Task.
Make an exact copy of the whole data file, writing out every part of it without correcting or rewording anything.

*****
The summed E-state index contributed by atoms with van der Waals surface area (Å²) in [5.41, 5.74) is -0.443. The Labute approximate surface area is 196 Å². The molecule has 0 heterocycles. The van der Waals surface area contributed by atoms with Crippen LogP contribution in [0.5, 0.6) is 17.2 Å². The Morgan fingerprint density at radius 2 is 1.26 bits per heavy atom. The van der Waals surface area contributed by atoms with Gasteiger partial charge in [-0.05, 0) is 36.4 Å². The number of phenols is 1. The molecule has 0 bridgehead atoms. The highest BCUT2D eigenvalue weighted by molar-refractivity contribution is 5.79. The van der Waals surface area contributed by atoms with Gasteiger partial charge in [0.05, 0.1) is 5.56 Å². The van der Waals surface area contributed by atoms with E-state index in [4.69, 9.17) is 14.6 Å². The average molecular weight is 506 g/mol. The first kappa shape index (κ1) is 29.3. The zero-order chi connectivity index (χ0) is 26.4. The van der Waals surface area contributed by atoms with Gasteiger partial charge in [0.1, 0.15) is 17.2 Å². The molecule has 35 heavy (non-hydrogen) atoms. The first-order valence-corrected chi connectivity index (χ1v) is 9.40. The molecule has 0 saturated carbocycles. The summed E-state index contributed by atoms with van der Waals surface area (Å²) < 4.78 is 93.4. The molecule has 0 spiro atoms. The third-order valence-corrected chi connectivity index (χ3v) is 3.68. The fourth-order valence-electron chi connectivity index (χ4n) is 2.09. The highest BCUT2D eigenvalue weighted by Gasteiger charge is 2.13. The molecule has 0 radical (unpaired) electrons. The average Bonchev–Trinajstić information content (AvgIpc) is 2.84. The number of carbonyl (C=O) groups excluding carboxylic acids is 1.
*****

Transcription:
The summed E-state index contributed by atoms with van der Waals surface area (Å²) in [5.41, 5.74) is -0.443. The Labute approximate surface area is 196 Å². The molecule has 0 heterocycles. The van der Waals surface area contributed by atoms with Crippen LogP contribution in [0.5, 0.6) is 17.2 Å². The Morgan fingerprint density at radius 2 is 1.26 bits per heavy atom. The van der Waals surface area contributed by atoms with Gasteiger partial charge in [-0.05, 0) is 36.4 Å². The number of phenols is 1. The molecule has 0 bridgehead atoms. The highest BCUT2D eigenvalue weighted by molar-refractivity contribution is 5.79. The van der Waals surface area contributed by atoms with Gasteiger partial charge in [0.05, 0.1) is 5.56 Å². The van der Waals surface area contributed by atoms with E-state index in [4.69, 9.17) is 14.6 Å². The average molecular weight is 506 g/mol. The first kappa shape index (κ1) is 29.3. The zero-order chi connectivity index (χ0) is 26.4. The van der Waals surface area contributed by atoms with Gasteiger partial charge in [0.1, 0.15) is 17.2 Å². The molecule has 35 heavy (non-hydrogen) atoms. The first-order valence-corrected chi connectivity index (χ1v) is 9.40. The molecule has 0 saturated carbocycles. The summed E-state index contributed by atoms with van der Waals surface area (Å²) < 4.78 is 93.4. The molecule has 0 spiro atoms. The third-order valence-corrected chi connectivity index (χ3v) is 3.68. The fourth-order valence-electron chi connectivity index (χ4n) is 2.09. The highest BCUT2D eigenvalue weighted by Gasteiger charge is 2.13. The molecule has 0 radical (unpaired) electrons. The average Bonchev–Trinajstić information content (AvgIpc) is 2.84. The number of carbonyl (C=O) groups excluding carboxylic acids is 1.